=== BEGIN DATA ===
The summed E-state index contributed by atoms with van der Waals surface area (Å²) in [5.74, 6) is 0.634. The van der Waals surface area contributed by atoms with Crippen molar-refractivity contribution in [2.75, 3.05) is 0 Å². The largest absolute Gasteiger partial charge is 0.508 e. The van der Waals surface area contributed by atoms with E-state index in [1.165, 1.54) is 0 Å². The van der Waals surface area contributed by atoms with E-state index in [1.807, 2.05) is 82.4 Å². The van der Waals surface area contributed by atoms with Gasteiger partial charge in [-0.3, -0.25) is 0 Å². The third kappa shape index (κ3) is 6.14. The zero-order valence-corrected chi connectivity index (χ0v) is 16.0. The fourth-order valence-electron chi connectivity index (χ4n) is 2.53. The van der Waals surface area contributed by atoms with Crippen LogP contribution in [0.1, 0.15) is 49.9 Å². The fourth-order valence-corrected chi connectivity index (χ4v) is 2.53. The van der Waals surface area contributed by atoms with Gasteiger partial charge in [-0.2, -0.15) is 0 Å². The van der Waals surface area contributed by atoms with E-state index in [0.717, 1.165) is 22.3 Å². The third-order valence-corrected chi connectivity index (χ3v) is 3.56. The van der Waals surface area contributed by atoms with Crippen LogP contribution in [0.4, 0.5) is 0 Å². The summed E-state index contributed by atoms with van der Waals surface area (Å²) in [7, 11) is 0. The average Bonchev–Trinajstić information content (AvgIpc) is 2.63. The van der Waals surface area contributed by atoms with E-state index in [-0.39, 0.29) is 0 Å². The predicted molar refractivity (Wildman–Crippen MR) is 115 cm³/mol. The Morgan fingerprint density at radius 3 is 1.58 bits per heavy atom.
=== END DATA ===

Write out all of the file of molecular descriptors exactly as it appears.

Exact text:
The summed E-state index contributed by atoms with van der Waals surface area (Å²) in [5.74, 6) is 0.634. The van der Waals surface area contributed by atoms with Crippen molar-refractivity contribution in [2.75, 3.05) is 0 Å². The largest absolute Gasteiger partial charge is 0.508 e. The van der Waals surface area contributed by atoms with E-state index in [1.165, 1.54) is 0 Å². The van der Waals surface area contributed by atoms with E-state index in [1.807, 2.05) is 82.4 Å². The van der Waals surface area contributed by atoms with Gasteiger partial charge in [-0.3, -0.25) is 0 Å². The third kappa shape index (κ3) is 6.14. The zero-order valence-corrected chi connectivity index (χ0v) is 16.0. The fourth-order valence-electron chi connectivity index (χ4n) is 2.53. The van der Waals surface area contributed by atoms with Crippen LogP contribution in [0.1, 0.15) is 49.9 Å². The fourth-order valence-corrected chi connectivity index (χ4v) is 2.53. The van der Waals surface area contributed by atoms with Gasteiger partial charge in [-0.2, -0.15) is 0 Å². The van der Waals surface area contributed by atoms with E-state index in [0.717, 1.165) is 22.3 Å². The third-order valence-corrected chi connectivity index (χ3v) is 3.56. The van der Waals surface area contributed by atoms with Crippen LogP contribution in [0.4, 0.5) is 0 Å². The summed E-state index contributed by atoms with van der Waals surface area (Å²) in [7, 11) is 0. The average Bonchev–Trinajstić information content (AvgIpc) is 2.63. The van der Waals surface area contributed by atoms with E-state index in [-0.39, 0.29) is 0 Å². The predicted molar refractivity (Wildman–Crippen MR) is 115 cm³/mol. The Morgan fingerprint density at radius 3 is 1.58 bits per heavy atom.